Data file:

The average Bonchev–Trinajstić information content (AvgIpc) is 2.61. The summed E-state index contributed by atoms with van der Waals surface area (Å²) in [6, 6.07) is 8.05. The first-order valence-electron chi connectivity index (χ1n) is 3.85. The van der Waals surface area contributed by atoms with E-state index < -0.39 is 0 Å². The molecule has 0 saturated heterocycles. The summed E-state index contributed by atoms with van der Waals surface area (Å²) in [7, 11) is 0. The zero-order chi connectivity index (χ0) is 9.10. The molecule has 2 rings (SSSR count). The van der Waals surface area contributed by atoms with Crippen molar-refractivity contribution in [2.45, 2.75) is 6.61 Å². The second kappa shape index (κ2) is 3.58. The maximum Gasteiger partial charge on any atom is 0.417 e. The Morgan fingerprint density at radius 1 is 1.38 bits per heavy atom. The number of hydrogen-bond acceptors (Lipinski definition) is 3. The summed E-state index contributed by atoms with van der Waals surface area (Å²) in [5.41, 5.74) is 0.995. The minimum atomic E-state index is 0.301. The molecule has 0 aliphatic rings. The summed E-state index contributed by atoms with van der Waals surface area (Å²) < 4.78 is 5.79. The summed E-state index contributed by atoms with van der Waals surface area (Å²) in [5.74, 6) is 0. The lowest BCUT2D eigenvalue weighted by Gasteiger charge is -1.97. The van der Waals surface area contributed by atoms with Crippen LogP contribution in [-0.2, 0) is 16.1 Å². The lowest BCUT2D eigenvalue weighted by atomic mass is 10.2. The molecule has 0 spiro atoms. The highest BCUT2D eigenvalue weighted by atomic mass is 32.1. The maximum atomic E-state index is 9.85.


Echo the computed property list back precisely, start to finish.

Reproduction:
The average Bonchev–Trinajstić information content (AvgIpc) is 2.61. The summed E-state index contributed by atoms with van der Waals surface area (Å²) in [6, 6.07) is 8.05. The first-order valence-electron chi connectivity index (χ1n) is 3.85. The van der Waals surface area contributed by atoms with E-state index < -0.39 is 0 Å². The molecule has 0 saturated heterocycles. The summed E-state index contributed by atoms with van der Waals surface area (Å²) in [7, 11) is 0. The zero-order chi connectivity index (χ0) is 9.10. The molecule has 2 rings (SSSR count). The van der Waals surface area contributed by atoms with Crippen molar-refractivity contribution in [2.45, 2.75) is 6.61 Å². The second kappa shape index (κ2) is 3.58. The maximum Gasteiger partial charge on any atom is 0.417 e. The Morgan fingerprint density at radius 1 is 1.38 bits per heavy atom. The number of hydrogen-bond acceptors (Lipinski definition) is 3. The summed E-state index contributed by atoms with van der Waals surface area (Å²) in [5.41, 5.74) is 0.995. The minimum atomic E-state index is 0.301. The molecule has 0 aliphatic rings. The summed E-state index contributed by atoms with van der Waals surface area (Å²) < 4.78 is 5.79. The summed E-state index contributed by atoms with van der Waals surface area (Å²) in [5.74, 6) is 0. The lowest BCUT2D eigenvalue weighted by Gasteiger charge is -1.97. The van der Waals surface area contributed by atoms with Crippen LogP contribution in [-0.2, 0) is 16.1 Å². The lowest BCUT2D eigenvalue weighted by atomic mass is 10.2. The molecule has 0 spiro atoms. The highest BCUT2D eigenvalue weighted by atomic mass is 32.1. The maximum atomic E-state index is 9.85.